If you’re planning a trip to France, be sure to add Chamonix-Mont-Blanc to the list, it is one of the best places to visit in France.
Recommended by Australian Mountains To Sea
Bayeux, in the North West of France, is one of the most historical places to visit in France.
The town is most famous for the Bayeux Tapestry (also known as “Queen Mathilde’s tapestry”), which is a piece of embroidered cloth nearly 70m (230ft!) long.
The 11th century tapestry tells the story of the events leading up to the Norman conquest of England. It’s housed in a museum in the town and is definitely worth a visit.
Whilst you’re in Bayeux, be sure to visit the botanical gardens- known as “one of the most remarkable 19th century landscaped parks in Normandy”. These incredibly lush gardens have trails and paths throughout, allowing you to explore and enjoy the beautiful scenery.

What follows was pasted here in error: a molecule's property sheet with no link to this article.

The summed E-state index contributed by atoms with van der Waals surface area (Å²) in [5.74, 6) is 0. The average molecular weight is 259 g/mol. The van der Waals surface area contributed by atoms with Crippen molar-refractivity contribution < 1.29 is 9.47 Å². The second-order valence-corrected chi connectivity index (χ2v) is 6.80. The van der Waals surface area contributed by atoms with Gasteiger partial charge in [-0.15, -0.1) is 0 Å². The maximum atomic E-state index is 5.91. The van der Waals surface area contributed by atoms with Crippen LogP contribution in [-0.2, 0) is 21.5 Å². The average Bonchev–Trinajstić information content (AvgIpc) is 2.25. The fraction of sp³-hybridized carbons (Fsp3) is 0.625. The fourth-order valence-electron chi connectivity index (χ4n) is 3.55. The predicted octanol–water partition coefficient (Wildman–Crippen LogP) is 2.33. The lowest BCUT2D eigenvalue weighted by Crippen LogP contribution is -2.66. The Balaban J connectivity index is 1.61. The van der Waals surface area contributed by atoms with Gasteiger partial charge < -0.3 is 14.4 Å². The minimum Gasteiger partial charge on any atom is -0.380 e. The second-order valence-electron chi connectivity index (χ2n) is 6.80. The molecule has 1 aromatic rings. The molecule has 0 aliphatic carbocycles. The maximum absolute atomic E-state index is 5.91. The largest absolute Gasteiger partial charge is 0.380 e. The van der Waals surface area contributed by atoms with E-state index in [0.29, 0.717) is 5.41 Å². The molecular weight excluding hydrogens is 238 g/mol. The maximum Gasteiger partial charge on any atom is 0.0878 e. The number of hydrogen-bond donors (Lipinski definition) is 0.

Another must see is the cathedral in Bayeux. This Gothic building was consecrated in 1077- it’s nearly 1000 years old!
There is also a path along the side of the River Aure which offers pedestrians and cyclists a fantastic way to explore the area and get a closer look at old restored mills and wash houses.
Recommended by Wandering Bird
Saint-Rémy-de-Provence is just a short 30-minute drive from Avignon, making it an easy destination to visit.
Hotel du Soleil is one of my favourite spots to stay in town. They have beautiful rooms, a lovely pool, a garden, and even a spa. It’s about a two-minute walk from the centre of the city, making it a simple choice.
Although St. Remy is a bit off the beaten path it’s got plenty of culture and beautiful scenery. This tiny village is the place where Vincent van Gogh painted many of his famous works of art, including Starry Night.
If you’re into art history, you can even visit The Saint Paul Monastery where Van Gogh was a patient. You’ll see the room he lived in during his time in this mental institution. Plus, visit the small museum that’s dedicated to his time there.
I highly encourage you to stroll through the colorful cobblestone streets, browsing markets, and indulging in their delicious food and wine offerings.